Introduction to World Religions
Florida State University
REL1300, Section 4 (#06765), Spring 2012
Sandels Building, room #0101, TR 11:00 – 12:15 PM
Syllabus version 1.0
Instructor: John L. Crow
Office: DOD 206
Email Address: firstname.lastname@example.org (emails answered within 24-48 hours)
Office Hours: Tuesdays & Thursdays 12:30 PM- 1:30 PM
Welcome to World Religions (REL1300)
Welcome to World Religions (REL1300). In this class we will explore and engage the history and religious beliefs and practices of numerous cultures around the world over a vast time span. The class will give you an opportunity to survey the variety of ways humanity has come to know and interact with the divine. It will also give you a broad exposure to varying worldviews that have influenced the ways people live their lives and interact with each other. This class will discuss the indigenous religions of Africa and North America, Hinduism, Buddhism, Confucianism, Daoism, Judaism, Christianity, Islam, and Sikhism. We will examine the beliefs, texts and practices within the framework of historical and cultural development. This course focuses particular attention on the cultural and historical aspects of religion.
Gordon Rule Course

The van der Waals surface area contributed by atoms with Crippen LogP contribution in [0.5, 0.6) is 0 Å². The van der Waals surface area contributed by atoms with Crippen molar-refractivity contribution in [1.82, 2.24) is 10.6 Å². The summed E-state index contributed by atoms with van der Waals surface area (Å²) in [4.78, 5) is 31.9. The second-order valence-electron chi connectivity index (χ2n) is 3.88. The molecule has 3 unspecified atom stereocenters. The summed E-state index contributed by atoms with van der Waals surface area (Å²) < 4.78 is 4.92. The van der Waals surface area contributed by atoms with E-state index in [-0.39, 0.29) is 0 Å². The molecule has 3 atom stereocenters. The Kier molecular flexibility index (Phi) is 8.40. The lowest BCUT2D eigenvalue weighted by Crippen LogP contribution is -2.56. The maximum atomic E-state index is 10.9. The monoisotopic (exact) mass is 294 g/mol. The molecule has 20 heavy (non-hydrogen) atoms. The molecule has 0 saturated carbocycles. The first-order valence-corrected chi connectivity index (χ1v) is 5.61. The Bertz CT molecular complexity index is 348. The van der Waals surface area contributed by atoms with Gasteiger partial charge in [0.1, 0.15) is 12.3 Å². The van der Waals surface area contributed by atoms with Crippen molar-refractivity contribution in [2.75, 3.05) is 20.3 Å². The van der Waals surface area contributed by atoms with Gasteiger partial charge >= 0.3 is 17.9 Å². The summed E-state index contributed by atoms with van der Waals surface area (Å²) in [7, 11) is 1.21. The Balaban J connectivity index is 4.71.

This is a Gordon Rule course, and also counts for Liberal Studies area IV and Multicultural Studies “X.” In order to fulfill FSU’s Gordon Rule, the student must earn at least a “C-” in the course, and in order to receive such grade, the student must earn at least a “C-” on the required writing assignments. If a student does not earn a minimum of “C-” on the writing assignments, he or she cannot earn an overall grade of “C-” or better for the course, no matter how well the student performs in the rest of the course. Thus you must turn in every essay. If you do not, you will not pass the course.
Textbook, Software, Additional Required Materials
Primary Text: Noss, David S. and Blake R. Grangaard, A History of the World’s Religions, 13th Edition (Pearson 2012).
Supplemental Texts: All additional reading will be uploaded to Blackboard in PDF format.
NOTE: Reading assignments should be completed before the start of the class day listed.
The subjects for class discussion along with the reading assignments from A History of the World’s Religions will be structured as follows.
1. Introduction and Overview
2. What is the Academic study of Religion and Why?
3. Geography, Maps and Characteristics of Primitive Religions
4. Native American Traditions
5. Native & Diasporic African Traditions
9. Chinese Religions
I am enthusiastic about the study of religion. I consider it my responsibility to impart that enthusiasm to the student. It is also my responsibility to create an environment of learning that balances the level of information stated in lectures, materials read individually, and discussions held as a class. Most classes will take a traditional lecture format, though there will be many opportunities for discussion. There will also be a noticeable emphasis on critical thinking in the forms of speaking and writing. Students will benefit most from the class if they read all assigned materials, take extensive notes and pause frequently to think about what they have learned in class on a more general level to make connections. Each religious tradition does not emerge in isolation. It is important to make connections between each of them and the historical and cultural environment in which they arose.